Obesity interferes with blood pressure control
medwireNews: Patients who are overweight or obese have a high risk for uncontrolled blood pressure, despite often taking multiple antihypertensive agents, say researchers.
The presence of overweight or obesity also had a significant detrimental effect on patients’ health-related quality of life (HRQoL), especially in women, report Jerzy Chudek (Medical University of Silesia, Katowice, Poland) and colleagues.
Of 11,498 patients who had been receiving antihypertensive treatment for at least 12 months, 46.2% were overweight and 34.5% were obese.
The average duration of antihypertensive medication among obese and overweight participants, at 8.2 and 6.4 years, respectively, was significantly longer than that among normal-weight patients, at 5.8 years. Yet the proportion who had achieved blood pressure control was significantly less, at 18.3% and 26.9%, compared with 37.0% of normal-weight patients.
This was despite obese and overweight patients taking significantly more antihypertensive agents, at an average of 2.8 and 2.5, respectively, compared with 2.1 among normal-weight patients, and a significantly higher percentage taking more than one drug.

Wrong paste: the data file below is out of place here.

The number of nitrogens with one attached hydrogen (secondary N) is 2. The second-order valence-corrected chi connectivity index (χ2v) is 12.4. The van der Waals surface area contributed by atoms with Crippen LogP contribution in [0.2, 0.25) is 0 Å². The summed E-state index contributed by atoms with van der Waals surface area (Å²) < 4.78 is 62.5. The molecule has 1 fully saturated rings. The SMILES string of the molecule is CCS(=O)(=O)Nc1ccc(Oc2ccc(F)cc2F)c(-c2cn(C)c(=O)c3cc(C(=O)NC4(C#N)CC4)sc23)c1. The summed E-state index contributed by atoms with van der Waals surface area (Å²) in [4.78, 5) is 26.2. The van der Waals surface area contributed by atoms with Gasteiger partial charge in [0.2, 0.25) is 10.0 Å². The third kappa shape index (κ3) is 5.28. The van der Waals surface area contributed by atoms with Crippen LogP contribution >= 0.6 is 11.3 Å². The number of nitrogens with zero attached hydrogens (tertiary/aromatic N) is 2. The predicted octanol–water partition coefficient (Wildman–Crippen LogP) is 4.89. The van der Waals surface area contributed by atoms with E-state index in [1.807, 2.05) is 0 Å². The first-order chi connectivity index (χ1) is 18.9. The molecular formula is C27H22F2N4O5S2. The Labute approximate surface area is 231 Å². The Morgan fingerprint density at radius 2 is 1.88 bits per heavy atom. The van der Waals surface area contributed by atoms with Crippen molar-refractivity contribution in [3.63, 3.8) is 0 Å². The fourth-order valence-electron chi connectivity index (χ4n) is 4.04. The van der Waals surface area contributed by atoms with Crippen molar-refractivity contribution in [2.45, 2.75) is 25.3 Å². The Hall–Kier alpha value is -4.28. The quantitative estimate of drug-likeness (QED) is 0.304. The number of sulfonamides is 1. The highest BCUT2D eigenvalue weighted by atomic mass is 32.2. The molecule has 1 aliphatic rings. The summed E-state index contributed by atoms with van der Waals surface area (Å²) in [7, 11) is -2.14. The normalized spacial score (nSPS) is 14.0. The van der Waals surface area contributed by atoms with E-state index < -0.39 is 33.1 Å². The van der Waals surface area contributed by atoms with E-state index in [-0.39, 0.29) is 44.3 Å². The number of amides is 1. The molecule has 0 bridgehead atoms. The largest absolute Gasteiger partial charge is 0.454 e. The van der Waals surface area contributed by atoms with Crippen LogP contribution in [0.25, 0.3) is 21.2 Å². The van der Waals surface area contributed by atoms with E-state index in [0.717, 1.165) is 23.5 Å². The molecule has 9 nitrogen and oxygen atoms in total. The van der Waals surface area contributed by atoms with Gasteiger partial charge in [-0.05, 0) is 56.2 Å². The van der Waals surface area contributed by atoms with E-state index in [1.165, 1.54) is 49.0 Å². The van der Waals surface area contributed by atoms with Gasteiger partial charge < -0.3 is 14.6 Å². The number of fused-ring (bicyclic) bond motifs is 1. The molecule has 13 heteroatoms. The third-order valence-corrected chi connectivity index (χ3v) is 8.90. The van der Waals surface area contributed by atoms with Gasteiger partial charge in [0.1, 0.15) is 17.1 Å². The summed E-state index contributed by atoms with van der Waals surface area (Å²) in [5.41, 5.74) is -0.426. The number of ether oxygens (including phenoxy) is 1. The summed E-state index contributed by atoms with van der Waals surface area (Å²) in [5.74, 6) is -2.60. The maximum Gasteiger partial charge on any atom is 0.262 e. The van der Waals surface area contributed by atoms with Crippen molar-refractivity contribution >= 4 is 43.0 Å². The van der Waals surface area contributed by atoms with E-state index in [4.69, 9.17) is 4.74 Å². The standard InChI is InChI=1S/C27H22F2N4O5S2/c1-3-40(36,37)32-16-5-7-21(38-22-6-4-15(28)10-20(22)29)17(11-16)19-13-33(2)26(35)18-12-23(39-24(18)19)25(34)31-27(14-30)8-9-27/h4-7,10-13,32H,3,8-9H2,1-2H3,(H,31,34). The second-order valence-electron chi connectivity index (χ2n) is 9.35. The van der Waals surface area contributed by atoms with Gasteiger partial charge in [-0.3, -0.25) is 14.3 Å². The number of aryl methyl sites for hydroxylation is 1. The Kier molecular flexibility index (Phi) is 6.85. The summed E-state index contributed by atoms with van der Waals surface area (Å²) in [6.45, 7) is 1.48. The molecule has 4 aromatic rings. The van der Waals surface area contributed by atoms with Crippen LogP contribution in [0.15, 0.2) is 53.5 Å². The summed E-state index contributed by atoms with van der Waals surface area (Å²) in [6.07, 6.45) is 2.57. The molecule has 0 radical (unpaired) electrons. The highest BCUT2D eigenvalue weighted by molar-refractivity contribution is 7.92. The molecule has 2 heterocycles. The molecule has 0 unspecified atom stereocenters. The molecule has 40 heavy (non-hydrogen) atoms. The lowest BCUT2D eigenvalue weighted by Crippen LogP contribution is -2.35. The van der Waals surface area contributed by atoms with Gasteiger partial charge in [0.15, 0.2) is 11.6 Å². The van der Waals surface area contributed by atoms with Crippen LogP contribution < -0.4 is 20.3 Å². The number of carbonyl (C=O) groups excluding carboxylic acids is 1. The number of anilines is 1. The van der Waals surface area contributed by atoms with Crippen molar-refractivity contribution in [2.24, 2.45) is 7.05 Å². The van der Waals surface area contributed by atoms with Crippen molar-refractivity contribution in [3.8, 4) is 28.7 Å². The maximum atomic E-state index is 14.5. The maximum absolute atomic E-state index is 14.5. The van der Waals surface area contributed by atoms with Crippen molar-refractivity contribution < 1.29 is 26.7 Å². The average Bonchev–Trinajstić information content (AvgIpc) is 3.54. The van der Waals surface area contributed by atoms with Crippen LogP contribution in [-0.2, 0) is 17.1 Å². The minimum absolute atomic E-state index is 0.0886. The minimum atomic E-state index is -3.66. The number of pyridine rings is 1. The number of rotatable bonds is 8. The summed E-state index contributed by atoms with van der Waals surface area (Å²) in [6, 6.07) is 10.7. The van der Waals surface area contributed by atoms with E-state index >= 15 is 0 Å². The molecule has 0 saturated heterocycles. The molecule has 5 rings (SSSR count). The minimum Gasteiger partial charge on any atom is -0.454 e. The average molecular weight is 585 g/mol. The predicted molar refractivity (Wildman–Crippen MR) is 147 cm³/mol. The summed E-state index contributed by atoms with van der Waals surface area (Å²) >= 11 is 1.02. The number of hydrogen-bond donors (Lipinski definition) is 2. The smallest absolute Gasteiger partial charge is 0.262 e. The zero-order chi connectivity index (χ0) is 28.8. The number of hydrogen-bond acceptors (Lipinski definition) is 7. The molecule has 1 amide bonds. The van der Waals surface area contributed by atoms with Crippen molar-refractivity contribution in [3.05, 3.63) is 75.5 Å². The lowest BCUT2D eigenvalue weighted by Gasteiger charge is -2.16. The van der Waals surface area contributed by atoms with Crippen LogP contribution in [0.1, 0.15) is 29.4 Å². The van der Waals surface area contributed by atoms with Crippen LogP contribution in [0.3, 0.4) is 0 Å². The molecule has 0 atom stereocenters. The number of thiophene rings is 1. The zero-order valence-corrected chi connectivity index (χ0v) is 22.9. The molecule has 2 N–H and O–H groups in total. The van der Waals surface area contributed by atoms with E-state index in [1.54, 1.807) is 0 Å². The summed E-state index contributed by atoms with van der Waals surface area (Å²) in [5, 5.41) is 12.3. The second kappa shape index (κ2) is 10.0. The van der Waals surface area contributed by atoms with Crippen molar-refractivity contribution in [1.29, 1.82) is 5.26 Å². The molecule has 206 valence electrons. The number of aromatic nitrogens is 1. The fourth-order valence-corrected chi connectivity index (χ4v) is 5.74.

Average systolic blood pressure was 146.6 and 143.3 mmHg among obese and overweight patients, respectively, which was significantly higher than the average of 139.8 mmHg among normal-weight patients, and the same pattern was true of diastolic blood pressure.
“Our study confirms that coexistence of obesity and hypertension is associated with worse [blood pressure] control [in] hypertensive subjects, regardless of sex and despite the frequent use of multiple drug regimens,” write the researchers in the Journal of Hypertension.
Obese and overweight patients were also more likely than those of normal weight to have comorbidities, including coronary artery disease, heart failure, and diabetes.
The team also assessed patients’ HRQoL, via their responses on the 12-item Short Form Health Survey. This showed that, among women, being obese or overweight negatively affected all HRQoL domains, with obesity having the greatest impact.
Among men, being obese adversely affected all domains, but being overweight only influenced the physical domains – physical functioning, role physical, bodily pain, vitality, and general health – without having a significant effect on mental HRQoL.
Age also had a strong negative impact on physical HRQoL among men and women, but the effect of obesity persisted after accounting for age and was also independent of the presence of comorbidities. It also proved to be independent of systolic and diastolic blood pressure.
The team therefore concludes that “excessive weight diminishes HRQoL directly as well as indirectly by worsening [blood pressure] control.”
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By Eleanor McDermid, Senior medwireNews Reporter